Earth's Moon

The Moon is the only natural satellite of the Earth, and is in synchronous rotation with the planet, always showing the same face. It is the brightest object in Earth's sky after the Sun, although its surface is actually dark and only slightly reflective. The Moon is thought to have formed nearly 4.5 billion years ago, not long after the Earth. Its prominence in the sky and its regular cycle of phases have, since ancient times, made the Moon an important cultural influence on language, calendars, art and mythology, and the Moon's gravitational influence produces the ocean tides and the minute lengthening of the day.

Cold War era rivalry between the USA and the USSR spurred a 'Space Race' to be the first to achieve the major goals in space exploration, particularly during the period between 1959 (when the Soviet Union first landed an unmanned craft on the Lunar surface) and 1972 (when the United States made the last of its six manned landings). These hitherto inconceivable advances in human technology naturally coincided with a golden age of science fiction based around the theme of space travel. Among the many international writers to be inspired was French author Pierre Boulle, whose most successful sci-fi work was La Planète des Singes in 1963. With cinematic innovations, sci-fi film moved on from the primitive matinee serials of the 1930s and 1940s and the cheaply made 'B' movies of the 1950s to visually impressive big-budget motion pictures such as 2001: A Space Odyssey, the Soviet film Solaris and, in 1968 (just a year before man first set foot on the Moon), Planet of the Apes.

The plot of Planet of the Apes did not directly involve the Moon, but rather the journey of an American astronaut crew to an unidentified planet. In the course of trying to establish their location, however, the astronauts note that "there is no moon". At the climax of the film it is revealed that the planet is in fact a future Earth, leaving unexplained just why there was apparently no moon observed. The comment was designed by the screenwriters to throw the viewers from guessing the planet's identity too early; original writer Rod Serling, in an early 1965 draft script, had the central character make the bizarre observation "there's no moon, or really it looks like there are two or three moons".[1] PotA fans have since speculated as to possible explanations, including suggestions that 2,000 years of history might have altered the visibility of the Moon, or that its obscuration and the strange lightning seen by the astronauts while wandering in the Forbidden Zone were all mind-altering illusions produced by the mutants later encountered in Beneath the Planet of the Apes, who proved themselves capable of such feats.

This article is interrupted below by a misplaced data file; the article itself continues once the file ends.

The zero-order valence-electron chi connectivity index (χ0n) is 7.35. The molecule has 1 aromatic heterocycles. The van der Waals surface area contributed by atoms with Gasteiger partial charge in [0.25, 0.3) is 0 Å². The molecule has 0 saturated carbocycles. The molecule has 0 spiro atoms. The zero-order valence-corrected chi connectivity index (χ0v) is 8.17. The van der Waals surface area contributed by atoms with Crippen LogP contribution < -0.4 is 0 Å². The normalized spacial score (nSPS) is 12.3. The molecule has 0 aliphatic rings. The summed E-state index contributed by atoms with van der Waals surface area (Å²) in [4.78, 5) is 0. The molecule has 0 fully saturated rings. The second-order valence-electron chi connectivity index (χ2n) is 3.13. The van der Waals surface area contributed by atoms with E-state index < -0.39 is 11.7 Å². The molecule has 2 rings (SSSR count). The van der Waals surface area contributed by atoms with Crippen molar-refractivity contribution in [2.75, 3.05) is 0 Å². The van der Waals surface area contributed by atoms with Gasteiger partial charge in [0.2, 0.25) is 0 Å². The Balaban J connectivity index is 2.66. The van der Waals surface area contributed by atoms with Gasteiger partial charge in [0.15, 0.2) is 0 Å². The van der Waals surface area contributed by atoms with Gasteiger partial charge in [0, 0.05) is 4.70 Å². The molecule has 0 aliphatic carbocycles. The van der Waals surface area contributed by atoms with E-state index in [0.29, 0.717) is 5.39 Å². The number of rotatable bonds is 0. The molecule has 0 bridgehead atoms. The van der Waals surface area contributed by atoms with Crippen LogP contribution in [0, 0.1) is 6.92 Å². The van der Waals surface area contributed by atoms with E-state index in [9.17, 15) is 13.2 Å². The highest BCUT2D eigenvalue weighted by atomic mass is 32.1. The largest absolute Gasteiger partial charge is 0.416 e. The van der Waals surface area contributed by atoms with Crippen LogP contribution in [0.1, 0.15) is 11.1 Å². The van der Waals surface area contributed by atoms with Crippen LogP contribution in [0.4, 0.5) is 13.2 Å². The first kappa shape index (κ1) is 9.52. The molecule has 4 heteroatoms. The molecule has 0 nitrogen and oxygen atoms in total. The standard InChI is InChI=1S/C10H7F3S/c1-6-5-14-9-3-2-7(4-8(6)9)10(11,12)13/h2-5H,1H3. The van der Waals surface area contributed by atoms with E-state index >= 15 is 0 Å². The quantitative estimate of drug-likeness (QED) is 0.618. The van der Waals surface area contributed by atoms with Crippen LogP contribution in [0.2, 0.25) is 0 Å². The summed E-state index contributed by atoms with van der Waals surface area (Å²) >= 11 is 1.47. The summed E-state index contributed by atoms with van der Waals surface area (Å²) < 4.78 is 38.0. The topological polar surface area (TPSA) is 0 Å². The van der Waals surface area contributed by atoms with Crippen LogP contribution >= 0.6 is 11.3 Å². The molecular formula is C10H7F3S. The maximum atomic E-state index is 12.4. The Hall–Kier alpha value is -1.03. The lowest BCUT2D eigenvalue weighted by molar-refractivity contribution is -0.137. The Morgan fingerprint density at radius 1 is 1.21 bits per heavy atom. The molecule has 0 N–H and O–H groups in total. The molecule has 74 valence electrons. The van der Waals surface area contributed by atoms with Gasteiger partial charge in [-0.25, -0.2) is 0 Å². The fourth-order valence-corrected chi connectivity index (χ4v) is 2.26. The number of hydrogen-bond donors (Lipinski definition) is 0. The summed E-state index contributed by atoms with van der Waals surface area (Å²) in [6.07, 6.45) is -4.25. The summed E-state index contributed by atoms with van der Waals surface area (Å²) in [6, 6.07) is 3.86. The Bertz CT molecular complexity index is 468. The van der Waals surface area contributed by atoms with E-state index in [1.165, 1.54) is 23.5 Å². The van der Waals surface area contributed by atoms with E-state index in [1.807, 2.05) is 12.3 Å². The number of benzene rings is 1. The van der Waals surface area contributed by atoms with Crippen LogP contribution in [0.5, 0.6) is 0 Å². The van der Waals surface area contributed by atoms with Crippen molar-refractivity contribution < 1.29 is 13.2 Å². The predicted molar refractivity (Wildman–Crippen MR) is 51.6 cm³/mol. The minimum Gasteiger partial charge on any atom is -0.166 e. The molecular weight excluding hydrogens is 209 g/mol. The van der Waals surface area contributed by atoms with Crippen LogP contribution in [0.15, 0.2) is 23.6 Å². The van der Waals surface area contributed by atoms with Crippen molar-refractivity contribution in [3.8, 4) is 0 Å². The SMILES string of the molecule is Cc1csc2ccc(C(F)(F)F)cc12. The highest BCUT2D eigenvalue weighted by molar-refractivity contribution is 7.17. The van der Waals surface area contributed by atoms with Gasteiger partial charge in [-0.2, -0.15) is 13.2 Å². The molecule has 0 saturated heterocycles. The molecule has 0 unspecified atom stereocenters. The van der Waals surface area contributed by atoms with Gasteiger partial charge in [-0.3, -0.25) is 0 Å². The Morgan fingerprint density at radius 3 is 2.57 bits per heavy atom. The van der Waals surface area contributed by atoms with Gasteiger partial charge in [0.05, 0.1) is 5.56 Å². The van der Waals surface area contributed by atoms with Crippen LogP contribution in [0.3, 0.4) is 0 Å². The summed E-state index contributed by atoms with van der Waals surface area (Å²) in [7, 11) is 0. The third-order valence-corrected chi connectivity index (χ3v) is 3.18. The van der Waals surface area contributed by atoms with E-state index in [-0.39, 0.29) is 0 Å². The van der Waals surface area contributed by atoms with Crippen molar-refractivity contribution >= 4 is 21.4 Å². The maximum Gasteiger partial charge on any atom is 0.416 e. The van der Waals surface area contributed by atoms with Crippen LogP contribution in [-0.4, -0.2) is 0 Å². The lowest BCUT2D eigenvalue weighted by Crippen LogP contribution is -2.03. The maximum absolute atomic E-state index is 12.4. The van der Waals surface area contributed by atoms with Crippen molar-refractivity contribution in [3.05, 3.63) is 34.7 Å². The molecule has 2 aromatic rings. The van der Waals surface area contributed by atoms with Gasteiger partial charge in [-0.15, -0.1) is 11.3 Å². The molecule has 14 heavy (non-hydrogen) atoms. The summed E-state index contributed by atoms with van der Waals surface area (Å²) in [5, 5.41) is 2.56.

Planet of the Apes spin-off media has gone further by explaining the actual destruction of the Moon. In MR Comics' Revolution on the Planet of the Apes (2006), Caesar is haunted by visions of the future in which his grandchildren fight a global war with humans which destroys the Moon in "an orgy of violence and madness". BOOM! Studios' Planet of the Apes: Cataclysm (2012) depicted a missile station based on the Moon and threatening the United States during a conflict in near-contemporary history. A counter measure aimed at destroying the missile base was interrupted by a preemptive strike, but just eight years before Taylor's eventual arrival an extreme faction of the mutants, hoping to provoke the final destruction of the planet, repaired and launched the defence missile and shattered the Moon, causing devastating climatic changes during the last years of Earth.

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